Suppe, Franz von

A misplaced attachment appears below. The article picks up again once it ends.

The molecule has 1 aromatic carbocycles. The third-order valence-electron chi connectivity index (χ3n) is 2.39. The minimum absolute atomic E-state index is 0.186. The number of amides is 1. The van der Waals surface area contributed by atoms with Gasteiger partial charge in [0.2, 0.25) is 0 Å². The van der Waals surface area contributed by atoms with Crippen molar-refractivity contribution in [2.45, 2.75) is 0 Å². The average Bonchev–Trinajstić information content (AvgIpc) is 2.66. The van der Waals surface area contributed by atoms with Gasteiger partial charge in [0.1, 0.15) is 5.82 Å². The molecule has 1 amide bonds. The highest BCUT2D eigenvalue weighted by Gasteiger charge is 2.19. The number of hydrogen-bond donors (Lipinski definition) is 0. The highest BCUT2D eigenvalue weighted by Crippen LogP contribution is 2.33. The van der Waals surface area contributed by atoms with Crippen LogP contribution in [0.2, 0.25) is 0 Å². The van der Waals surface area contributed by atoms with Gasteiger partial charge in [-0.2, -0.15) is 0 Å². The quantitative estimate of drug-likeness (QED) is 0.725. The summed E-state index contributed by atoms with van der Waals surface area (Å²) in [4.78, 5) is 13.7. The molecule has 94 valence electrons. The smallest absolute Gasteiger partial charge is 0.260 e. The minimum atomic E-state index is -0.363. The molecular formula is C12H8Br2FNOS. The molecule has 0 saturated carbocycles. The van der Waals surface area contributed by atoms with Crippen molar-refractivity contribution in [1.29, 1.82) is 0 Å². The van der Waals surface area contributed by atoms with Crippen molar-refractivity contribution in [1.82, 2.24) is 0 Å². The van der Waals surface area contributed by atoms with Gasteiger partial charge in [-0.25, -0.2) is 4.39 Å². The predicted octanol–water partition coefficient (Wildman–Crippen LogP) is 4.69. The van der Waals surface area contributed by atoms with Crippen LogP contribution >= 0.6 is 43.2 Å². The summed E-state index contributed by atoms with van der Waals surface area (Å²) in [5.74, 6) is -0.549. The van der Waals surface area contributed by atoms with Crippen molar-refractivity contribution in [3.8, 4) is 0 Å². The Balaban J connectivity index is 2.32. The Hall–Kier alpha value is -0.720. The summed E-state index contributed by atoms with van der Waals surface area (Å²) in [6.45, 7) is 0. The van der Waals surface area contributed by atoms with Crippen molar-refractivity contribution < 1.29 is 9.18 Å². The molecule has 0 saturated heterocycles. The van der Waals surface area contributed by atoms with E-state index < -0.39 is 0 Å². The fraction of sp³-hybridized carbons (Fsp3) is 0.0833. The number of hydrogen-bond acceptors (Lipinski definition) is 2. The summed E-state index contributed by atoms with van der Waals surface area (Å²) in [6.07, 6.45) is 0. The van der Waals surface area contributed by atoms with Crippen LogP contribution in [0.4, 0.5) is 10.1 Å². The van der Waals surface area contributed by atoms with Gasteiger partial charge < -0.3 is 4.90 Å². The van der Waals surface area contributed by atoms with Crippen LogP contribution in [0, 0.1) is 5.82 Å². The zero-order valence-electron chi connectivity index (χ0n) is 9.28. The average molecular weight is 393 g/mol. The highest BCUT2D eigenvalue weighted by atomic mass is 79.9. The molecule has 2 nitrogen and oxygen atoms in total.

Austrian conductor and composer, of Belgian descent; born at Spalato, Dalmatia. His full name was Francesco Ezechiele Ermenegildo Cavaliere Suppe Demelli. When only nine years old he composed two pieces for the flute, which he had taught himself to play, and later was placed under Ferrari to study that instrument. He was flutist and singer under Cigala at the Cathedral in Zara, where he then lived, and where he produced a mass and his first opera, Der Apfel, in 1834. When his father died he joined his mother at Vienna, where he entered the Conservatory and studied harmony under Salzmann, and counterpoint and instrumentation under Sechter and Seyfried. Suppe's first position, conductor of the Josephstadt Theatre, was an unpaid one, and from there he was called to conduct at the Presburg Theatre, and then at Baden. Not long after he returned to Vienna he was conductor of the Theatre an der Wien till 1862; at the Carl Theatre for the next three years, and from 1865 till his death at the Leopoldstadt Theatre. He was a very prolific composer, his works numbering about two hundred comic operas, operettas, vaudevilles, and farces, for which he has been dubbed the German Offenbach; Missa dalmatica; a requiem; symphony; overtures, notably Poet and Peasant (Dichter und Bauer), which is probably his best known work; male quartets; O thou, mine Austria, and other songs; airs; romances; melodies; and innumerable vocal pieces. Among his operas the best known are Fatinitza. and Boccaccio. Donna Juanita, Die Afrikareise, Bellman, and Die Jagd nach dem Glück have been given in English in America.